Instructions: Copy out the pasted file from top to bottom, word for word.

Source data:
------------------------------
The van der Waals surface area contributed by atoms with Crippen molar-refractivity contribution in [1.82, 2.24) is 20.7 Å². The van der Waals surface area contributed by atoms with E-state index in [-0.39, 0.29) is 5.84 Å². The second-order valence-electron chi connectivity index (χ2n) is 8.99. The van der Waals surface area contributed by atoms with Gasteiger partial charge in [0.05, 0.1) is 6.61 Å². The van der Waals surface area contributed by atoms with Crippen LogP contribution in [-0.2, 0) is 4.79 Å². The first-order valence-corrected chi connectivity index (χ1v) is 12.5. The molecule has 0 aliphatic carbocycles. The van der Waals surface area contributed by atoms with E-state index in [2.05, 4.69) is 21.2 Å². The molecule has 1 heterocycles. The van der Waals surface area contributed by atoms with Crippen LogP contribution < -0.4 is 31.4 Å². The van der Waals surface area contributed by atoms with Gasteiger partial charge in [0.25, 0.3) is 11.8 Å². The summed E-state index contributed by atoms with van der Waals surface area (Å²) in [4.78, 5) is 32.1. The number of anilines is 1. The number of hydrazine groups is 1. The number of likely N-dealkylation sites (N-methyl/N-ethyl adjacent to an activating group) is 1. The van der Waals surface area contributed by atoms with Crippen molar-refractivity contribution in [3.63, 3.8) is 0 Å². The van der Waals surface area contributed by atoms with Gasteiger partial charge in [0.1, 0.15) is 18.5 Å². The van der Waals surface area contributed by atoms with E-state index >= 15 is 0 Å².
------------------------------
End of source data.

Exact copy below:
The van der Waals surface area contributed by atoms with Crippen molar-refractivity contribution in [1.82, 2.24) is 20.7 Å². The van der Waals surface area contributed by atoms with E-state index in [-0.39, 0.29) is 5.84 Å². The second-order valence-electron chi connectivity index (χ2n) is 8.99. The van der Waals surface area contributed by atoms with Gasteiger partial charge in [0.05, 0.1) is 6.61 Å². The van der Waals surface area contributed by atoms with Crippen LogP contribution in [-0.2, 0) is 4.79 Å². The first-order valence-corrected chi connectivity index (χ1v) is 12.5. The molecule has 0 aliphatic carbocycles. The van der Waals surface area contributed by atoms with E-state index in [2.05, 4.69) is 21.2 Å². The molecule has 1 heterocycles. The van der Waals surface area contributed by atoms with Crippen LogP contribution < -0.4 is 31.4 Å². The van der Waals surface area contributed by atoms with Gasteiger partial charge in [0.25, 0.3) is 11.8 Å². The summed E-state index contributed by atoms with van der Waals surface area (Å²) in [4.78, 5) is 32.1. The number of anilines is 1. The number of hydrazine groups is 1. The number of likely N-dealkylation sites (N-methyl/N-ethyl adjacent to an activating group) is 1. The van der Waals surface area contributed by atoms with Crippen molar-refractivity contribution in [3.63, 3.8) is 0 Å². The van der Waals surface area contributed by atoms with Gasteiger partial charge in [0.1, 0.15) is 18.5 Å². The van der Waals surface area contributed by atoms with E-state index >= 15 is 0 Å².